This year’s flu season has been a rough one so far. With nearly twice the number of annual flu cases, and the unfortunate passing away of 30 children in the US, this year’s H3N2 strain is proving to be particularly deadly. And to make matters worse, the flu vaccine is estimated to be only 10% effective, making the elderly and the young to be particularly vulnerable this year .
As a Chiropractor, I usually see the late stages of the flu in patients. Most of the complaints I see are back and chest pain, from sore muscles due to repetitive coughing and sneezing. Occasionally we will see a subluxated rib, making breathing painful when inhaling.
Patients are also usually fatigued from the flu. The exhaustion is understandable. Most people are tense and stressed to begin with. Our current lifestyle promotes weak muscle and less than optimal joint health. Our bodies lose the flexibility they once had. What makes this lack of flexibility and increased stress a problem is that studies show that this can cause a weakened immune system, which can lead to increased sickness.
When the body is under more stress, more energy is diverted to dealing with the stress, which usually causes more muscle tension. It takes considerable amount of energy for your body to ‘build up’ stress points. According to a meta-analysis study by Dr Herbert and Dr Cohen, chronic stress can cause a decrease in your immune system’s ability to fight off an infection. This means you are more susceptible to get sick if you are stressed. Some stressors can be psychological, others can be chemical; but the one I try to help with as a Chiropractor is physical stress.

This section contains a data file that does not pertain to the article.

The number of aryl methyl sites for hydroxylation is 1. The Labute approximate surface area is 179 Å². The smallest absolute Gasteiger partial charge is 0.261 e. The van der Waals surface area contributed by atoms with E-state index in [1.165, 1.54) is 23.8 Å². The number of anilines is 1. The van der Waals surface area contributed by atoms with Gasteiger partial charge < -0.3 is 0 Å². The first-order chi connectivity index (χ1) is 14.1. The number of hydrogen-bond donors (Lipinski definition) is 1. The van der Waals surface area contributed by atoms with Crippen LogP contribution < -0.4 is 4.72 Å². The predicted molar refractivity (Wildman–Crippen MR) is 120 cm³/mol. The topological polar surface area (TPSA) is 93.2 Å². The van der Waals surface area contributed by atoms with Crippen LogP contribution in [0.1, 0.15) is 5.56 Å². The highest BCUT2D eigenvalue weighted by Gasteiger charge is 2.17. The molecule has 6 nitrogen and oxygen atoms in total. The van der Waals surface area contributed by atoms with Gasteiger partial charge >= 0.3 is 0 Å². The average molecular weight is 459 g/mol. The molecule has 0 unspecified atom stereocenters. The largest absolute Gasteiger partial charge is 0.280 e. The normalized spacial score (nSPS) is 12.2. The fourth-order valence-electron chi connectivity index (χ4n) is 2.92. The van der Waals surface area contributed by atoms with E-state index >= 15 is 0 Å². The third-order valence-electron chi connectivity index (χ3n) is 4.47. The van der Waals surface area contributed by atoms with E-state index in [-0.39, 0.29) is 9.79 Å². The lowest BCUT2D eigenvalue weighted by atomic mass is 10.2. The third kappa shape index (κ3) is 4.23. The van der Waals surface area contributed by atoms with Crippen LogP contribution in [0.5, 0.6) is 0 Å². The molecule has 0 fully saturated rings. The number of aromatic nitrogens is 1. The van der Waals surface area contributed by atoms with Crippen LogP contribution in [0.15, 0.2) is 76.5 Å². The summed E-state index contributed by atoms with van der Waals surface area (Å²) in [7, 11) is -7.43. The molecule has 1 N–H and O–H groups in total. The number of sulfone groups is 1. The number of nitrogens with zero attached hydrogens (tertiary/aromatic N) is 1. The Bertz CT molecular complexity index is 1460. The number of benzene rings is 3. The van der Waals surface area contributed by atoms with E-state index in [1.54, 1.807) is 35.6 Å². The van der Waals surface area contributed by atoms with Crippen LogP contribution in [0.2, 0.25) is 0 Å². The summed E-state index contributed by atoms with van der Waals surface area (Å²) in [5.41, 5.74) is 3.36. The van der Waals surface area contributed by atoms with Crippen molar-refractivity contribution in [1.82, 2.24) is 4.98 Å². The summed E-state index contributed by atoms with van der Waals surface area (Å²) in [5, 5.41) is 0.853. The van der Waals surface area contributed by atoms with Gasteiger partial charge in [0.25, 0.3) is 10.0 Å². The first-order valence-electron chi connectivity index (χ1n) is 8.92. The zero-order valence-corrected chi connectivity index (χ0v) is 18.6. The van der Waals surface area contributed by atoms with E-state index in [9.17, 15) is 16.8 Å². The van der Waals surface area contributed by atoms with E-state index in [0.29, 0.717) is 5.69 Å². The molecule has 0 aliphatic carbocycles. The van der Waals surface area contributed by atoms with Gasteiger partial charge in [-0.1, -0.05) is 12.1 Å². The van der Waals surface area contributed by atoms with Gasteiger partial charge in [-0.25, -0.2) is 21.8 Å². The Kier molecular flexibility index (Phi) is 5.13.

You may have experienced this when a particular muscle knot becomes painful, most commonly found near the shoulders and neck. This stress can cause the body to stiffen up, making it difficult to move and perform your daily routine. This overall can weaken the immune response and make you more susceptible to infections.
By helping the tense muscles and stiff joints, we can help reduce the physical stress on the body. This in turn allows the body to focus more of its energy in helping boost the immune system. If the patient already has the flu, we can help alleviate muscle and joint soreness caused by increased coughing and sneezing, helping the body get back to normal quickly.
Reducing physical stress can help your body’s immune response and help you live healthier. Some ways to help reduce physical stress include daily exercises that promote flexibility. One great way to exercise is to use a foam roller, below is a link to the instructions we give patients at our clinic:
Rolling helps to break down adhesions, which allows the muscles to move and glide better. It takes only 5 – 7 minutes twice a day, and patients usually feel great afterwards.
Another good way to help reduce stress is by moderate exercise. Here is a list of some easy to do exercises around the house that do not require any special equipment
If despite these exercises you are still stiff or sore, or have muscle tension that won’t go away try the following:
And it goes without saying, reducing physical stress is only part of the solution. Eating well, getting a good night’s sleep and moderate exercise is crucial for your body to stay at its strongest, especially during flu season.